Since the 1980s, children have been deprived of the chance to wander into a store with a fist full of their own money and figure out if the nickel candy really is a nickel’s worth of candy. So when they grow up, they don’t know a nickel’s worth.
If you’ve never properly shopped for candy, how can you possibly be expected to shop for an exotic adjustable balloon sub-prime mortgage?
Source: Hearings on Internal-Revenue Revision before the Committee on Ways and Means, U.S. House of Representatives, July 26-29 1921. Candy and Confectionery, testimony of Hubert B. Fuller, representing the National Confectioners’ Association
You may recall a recent post here at Candy Professor about an old time, long gone candy idea called the “Candy Feeding Bag” that involved sucking flavored powder through a licorice straw. Candy diva Cybele May commented that such an apparatus seemed more about choking hazards and coughing fits than about candy taste. This seemed funny to me, and even funnier when Cybele informed me that kids are doing just that: inhaling, and puffing, and even snorting candy powder, made from smashed up Smarties.
No fire is involved. The smoking is more of a special effect. The point, it seems, is to create the effect of blowing smoke with candy powder. Some talented kids can even blow out their noses and make smoke rings (an impressive talent, but one, I fear, that will not likely get them into Harvard). Since we at Candy Professor are committed to documenting and preserving the cultural candy record, we take up smoking Smarties now, albeit belatedly.
Why, why, why, would kids want to inhale or snort sour candy powder? What is wrong with these kids today?
OK, I know one good reason: it drives certain adults crazy. And another reason, unique to our age: you can get 60,000 hits on YouTube and find yourself featured on FoxNews if you perfect your technique. (Did I mention about how this probably won’t look so great on your college applications? Listen to the Professor, kids.)
Because even if it’s just “pretend smoking,” it looks like a gateway to the real thing, which is definitely not good. OK, I’ll say it: Kids, don’t smoke. But let’s face it. As long as adults have been smoking, kids have been smoking. From that perspective, we should be thankful for those candy cigarettes and chocolate cigars that started showing up at the local candy shop in the 1890s. At least those didn’t foul up the air or blacken your lungs.
Eventually adults started realizing that kids’ smoking was kind of a bad idea. And those candy cigarettes? Obviously sending the wrong message. They were not quite outlawed, but serious pressure from the FTC around 1966-67 helped the tobacco companies and their candy allies to see that maybe a lower candy cigarette profile would be a good idea. Candy cigarettes with packaging imitating popular brands like Camel and Marlboro continued to be sold at kiddie candy counters well into the 1970s. You have to look harder these days, but candy cigarettes have never been made illegal, and in fact there is a wide array of candy versions of cigarettes and cigars to be had, if you know where to look.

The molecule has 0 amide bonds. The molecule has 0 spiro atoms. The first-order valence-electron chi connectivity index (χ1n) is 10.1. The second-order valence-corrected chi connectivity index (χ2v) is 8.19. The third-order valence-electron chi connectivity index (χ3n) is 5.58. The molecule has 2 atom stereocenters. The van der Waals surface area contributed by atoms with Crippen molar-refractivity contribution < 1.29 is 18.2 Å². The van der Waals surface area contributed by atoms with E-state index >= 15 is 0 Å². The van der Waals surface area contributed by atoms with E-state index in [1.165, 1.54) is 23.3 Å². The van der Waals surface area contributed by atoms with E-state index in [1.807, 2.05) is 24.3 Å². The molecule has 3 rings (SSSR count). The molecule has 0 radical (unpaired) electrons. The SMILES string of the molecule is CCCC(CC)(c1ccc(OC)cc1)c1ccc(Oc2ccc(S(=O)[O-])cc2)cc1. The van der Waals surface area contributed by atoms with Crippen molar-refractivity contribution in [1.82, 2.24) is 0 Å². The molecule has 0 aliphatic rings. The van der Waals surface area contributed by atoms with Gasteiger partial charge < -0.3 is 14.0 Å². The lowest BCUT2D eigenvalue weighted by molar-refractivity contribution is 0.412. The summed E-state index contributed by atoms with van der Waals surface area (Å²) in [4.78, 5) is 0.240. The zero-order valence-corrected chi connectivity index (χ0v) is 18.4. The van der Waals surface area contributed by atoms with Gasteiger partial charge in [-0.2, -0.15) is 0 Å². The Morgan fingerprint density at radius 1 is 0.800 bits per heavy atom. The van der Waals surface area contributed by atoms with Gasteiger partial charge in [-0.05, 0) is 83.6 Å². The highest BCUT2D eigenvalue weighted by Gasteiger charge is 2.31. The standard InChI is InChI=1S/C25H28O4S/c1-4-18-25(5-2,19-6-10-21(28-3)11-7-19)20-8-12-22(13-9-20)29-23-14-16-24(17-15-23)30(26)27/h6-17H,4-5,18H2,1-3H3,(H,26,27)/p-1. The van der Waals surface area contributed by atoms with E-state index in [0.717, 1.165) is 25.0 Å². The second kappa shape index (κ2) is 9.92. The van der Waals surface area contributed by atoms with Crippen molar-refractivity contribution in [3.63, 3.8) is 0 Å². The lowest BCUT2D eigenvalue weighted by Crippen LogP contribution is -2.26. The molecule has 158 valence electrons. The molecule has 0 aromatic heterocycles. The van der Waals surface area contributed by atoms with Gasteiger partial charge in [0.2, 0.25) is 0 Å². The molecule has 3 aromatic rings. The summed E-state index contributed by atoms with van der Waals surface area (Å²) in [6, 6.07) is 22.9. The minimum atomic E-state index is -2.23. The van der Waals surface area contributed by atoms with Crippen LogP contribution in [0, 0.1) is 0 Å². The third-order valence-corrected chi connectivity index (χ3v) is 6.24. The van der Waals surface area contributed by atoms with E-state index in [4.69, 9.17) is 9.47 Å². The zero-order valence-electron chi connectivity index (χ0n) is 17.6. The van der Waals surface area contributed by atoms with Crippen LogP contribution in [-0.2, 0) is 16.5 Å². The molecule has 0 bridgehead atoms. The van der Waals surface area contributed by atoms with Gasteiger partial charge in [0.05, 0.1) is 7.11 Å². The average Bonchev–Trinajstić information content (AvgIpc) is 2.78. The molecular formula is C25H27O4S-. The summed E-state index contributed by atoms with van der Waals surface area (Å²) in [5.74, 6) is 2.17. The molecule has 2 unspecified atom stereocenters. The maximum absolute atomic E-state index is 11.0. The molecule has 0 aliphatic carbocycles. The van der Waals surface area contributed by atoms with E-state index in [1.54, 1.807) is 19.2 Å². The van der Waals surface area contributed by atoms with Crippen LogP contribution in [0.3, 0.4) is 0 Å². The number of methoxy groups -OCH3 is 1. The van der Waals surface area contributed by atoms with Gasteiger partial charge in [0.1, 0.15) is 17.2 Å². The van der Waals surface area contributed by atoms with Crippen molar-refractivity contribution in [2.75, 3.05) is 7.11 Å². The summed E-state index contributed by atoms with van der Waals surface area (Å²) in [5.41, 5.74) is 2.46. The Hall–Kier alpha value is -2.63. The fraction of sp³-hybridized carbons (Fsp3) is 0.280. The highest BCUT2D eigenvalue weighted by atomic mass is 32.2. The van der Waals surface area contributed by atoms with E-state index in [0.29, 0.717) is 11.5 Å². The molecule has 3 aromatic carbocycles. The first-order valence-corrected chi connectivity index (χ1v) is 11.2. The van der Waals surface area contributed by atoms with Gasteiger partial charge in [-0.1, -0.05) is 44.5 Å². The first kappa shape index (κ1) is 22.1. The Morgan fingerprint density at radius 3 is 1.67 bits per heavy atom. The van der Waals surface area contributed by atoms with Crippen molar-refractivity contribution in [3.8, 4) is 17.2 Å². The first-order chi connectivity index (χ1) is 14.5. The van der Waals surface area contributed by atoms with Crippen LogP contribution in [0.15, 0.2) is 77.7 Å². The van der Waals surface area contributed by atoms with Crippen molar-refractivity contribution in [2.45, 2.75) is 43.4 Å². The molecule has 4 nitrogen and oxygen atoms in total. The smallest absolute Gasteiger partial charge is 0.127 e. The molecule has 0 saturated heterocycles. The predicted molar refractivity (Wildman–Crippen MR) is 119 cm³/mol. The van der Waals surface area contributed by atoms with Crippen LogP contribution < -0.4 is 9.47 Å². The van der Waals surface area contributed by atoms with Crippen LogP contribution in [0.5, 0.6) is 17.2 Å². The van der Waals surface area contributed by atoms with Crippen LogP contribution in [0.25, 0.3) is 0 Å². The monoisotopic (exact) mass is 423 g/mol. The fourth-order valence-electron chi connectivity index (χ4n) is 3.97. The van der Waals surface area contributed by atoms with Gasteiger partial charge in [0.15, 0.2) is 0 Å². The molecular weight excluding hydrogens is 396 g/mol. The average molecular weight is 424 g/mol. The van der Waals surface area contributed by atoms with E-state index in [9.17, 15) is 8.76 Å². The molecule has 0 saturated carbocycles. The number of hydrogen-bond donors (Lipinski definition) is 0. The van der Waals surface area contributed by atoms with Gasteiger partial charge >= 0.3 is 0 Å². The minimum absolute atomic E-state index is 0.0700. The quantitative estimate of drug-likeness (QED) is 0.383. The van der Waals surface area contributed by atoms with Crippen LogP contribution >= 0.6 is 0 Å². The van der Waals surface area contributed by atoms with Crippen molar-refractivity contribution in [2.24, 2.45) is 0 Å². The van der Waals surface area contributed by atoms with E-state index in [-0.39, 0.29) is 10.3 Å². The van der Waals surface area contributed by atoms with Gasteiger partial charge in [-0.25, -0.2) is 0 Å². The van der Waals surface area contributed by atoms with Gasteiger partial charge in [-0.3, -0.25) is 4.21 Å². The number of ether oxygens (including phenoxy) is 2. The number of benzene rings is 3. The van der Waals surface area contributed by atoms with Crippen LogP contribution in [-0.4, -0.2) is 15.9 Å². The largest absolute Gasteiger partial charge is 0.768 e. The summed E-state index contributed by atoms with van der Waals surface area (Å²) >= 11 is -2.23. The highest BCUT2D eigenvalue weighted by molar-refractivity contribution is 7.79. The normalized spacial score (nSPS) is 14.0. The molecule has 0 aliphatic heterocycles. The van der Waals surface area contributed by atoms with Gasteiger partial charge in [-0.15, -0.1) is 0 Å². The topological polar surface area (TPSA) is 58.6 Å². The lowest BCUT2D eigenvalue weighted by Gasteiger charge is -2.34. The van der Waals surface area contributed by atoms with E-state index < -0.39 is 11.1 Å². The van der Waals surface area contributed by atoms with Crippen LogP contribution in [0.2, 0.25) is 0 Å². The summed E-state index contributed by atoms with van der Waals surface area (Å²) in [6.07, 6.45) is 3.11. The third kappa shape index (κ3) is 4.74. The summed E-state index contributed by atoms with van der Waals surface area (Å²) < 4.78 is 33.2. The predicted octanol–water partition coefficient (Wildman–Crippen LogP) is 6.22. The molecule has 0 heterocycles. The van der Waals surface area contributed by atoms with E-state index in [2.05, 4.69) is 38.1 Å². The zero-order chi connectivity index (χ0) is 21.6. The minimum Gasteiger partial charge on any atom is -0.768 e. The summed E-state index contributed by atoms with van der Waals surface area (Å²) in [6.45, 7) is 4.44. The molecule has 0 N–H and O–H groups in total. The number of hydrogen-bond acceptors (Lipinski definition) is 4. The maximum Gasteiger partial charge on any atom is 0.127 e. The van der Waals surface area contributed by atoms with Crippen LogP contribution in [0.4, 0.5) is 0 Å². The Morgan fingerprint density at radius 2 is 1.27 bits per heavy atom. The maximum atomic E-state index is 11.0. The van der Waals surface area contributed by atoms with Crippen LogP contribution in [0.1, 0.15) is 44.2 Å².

In the 2000s, though, everybody knows to teach the kiddies that smoking is bad, and there are no candy or bubble gum cigarettes at your local CVS. We’ve got the education, the anti-smoking ads, the negative reputation of smoking, and we took away the candy cigs. And still: those blasted kids are pretending to smoke! This time around, instead of the pressed sugar to look like the actual cigarette, it’s pulverized candy to look like the smoke.
Now, I remember hazily my high school days, and if I recall correctly, we tried smoking all kinds of things. I’m talking banana peels, oregeno, eraser rubbings. All perfectly legal, of course. And needless to say, I didn’t inhale. But kids trying to smoke stuff, or light stuff on fire, or create the effect of smoking, well, it’s not a new thing.
In fact, these Smarties smokers aren’t playing with matches. And no one thinks there is anything remotely drug-like in the Smarties that would make anybody “high.” Kind of a nerdy version of bad-a** behavior, when you think about it. The worst that happens is coughing and irritation. Although some doctors speculated you could end up with maggots in your nose, feeding on the sugar powder….
The real victim here is the beleaguered Ce De Candy company, makers of Smarties and… oh, just Smarties. But they come in lots of flavors. Smarties are one of those classic American candies, going back to 1949. And they have a cute web site.
Already, Smarties had a reputation as the kind of candy you give out at Halloween if you’re really cheap and you really don’t like kids. Now this. Eric Ostrow, Ce De vice president for sales and marketing, sounded a little mournful when the Wall Street Journal asked him about all the attention:
It could be done with anything made with sugar and compressed — Necco Wafers, Conversation Hearts, SweeTarts. Lik-M-Aid is already pulverized and so is Pixy Stix. I don’t want to be complimented that we’re the No. 1 choice.